The leg, made of titanium and carbon fiber, contains a micro-processing chip that gives him enough maneuverability to kneel.
Justin Carey lifted himself from his wheelchair and found his balance before settling into his stance. As he stepped forward onto his new prosthetic right leg, he slid his hands along the metal railing for support. Pretty soon, the 16-year-old stood up tall and walked without assistance.
"It feels really weird," he said as his stared down at the titanium and carbon-fiber leg.
In the past four months, Carey hasn't spent much time being upright. He spent one month confined to a hospital bed following a June 10 crash that left him with two broken legs. A court affidavit states a Nissan Altima, driven by Shaun Johnson, 46, veered off the road and slammed into him while he waited for the school bus that morning.
In the hospital, he developed an infection that forced him to undergo a through-the-knee amputation of his right leg. After that, he spent three months getting around in a wheelchair.
On Monday, Carey went into Evergreen Prosthetics & Orthotics in the Fircrest neighborhood with his family and girlfriend to get some final adjustments to his prosthetic leg and take it home. The afternoon fitting came after a morning Carey spent at Johnson's first appearance in Clark County Superior Court, where she faces charges of vehicular assault and possession of methamphetamine.
Carey's mother, Janette Chumley, said that the family feels no ill will toward Johnson. Though she acknowledged that attending the court proceedings was rough, the family maintains a positive attitude. They don't know any other way to feel but positive as Carey makes strides in his recovery, she said.
"I feel like I'm going to laugh and cry at the same time," Chumley said.
The community's support, along with friends, family and a strong faith-based background, has helped the family through the experience, she said.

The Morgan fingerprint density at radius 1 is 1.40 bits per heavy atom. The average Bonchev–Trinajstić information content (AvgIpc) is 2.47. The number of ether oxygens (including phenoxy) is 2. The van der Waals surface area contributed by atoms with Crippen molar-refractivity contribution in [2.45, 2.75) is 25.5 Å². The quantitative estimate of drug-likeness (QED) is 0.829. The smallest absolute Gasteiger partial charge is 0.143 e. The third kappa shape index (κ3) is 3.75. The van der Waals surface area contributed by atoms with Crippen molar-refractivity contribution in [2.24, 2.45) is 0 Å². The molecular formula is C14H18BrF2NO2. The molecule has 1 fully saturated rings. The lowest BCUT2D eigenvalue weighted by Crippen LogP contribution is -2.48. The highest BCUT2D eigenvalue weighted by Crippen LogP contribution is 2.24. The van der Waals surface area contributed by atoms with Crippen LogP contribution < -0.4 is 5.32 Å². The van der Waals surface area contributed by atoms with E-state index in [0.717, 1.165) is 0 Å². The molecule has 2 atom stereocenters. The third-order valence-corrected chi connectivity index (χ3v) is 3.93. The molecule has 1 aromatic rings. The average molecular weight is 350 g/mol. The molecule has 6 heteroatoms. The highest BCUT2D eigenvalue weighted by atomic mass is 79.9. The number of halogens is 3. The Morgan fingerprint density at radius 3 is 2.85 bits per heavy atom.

While he practiced walking and climbing up and down stairs, Carey built up a sweat, but he was determined to be on his feet again. In all other respects, he appeared and acted like a normal teenager. He spun on a stool while waiting for Tim O'Neill, founder and president of the prosthetics company, to make some adjustments to his leg; he begged his mom for fast food; and he teased his girlfriend, Lexi Davisson, 14.
"Yeah, he's definitely 16 years old," Chumley said.
After Carey walked hand-in-hand with Davisson, she said it felt natural, though she noticed he got a lot taller over the summer. The pair have been dating since March, and Davisson has been there for every part of the process — including his decision to amputate his leg.
"Did you see the camo, Dad?" Carey asked.
The swath of camouflage on the prosthetic leg is a nod to his interest in joining the military — an interest that might no longer be viable. The Air National Guard, however, made him an honorary member.
As part of the Junior ROTC at Battle Ground High School, he shoots competitively on the Air Rifle Team. His new prosthesis helps get him back in the game. Once the leg is fitted with a pivoting ankle, he will be able to kneel without shaking and to lie prone on the ground.
"He'll be back to bull's-eyes real soon," said his dad, Jim Carey.
In the future, the leg will be reprogrammed to allow him to walk faster and, later, to run. The $60,000 price tag of the prosthetic leg is offset by about $25,000 raised so far in community donations. In addition to the start-up costs, the leg will need expensive software updates every year.
After taking Monday off, Carey returns to school Tuesday to show off his new leg.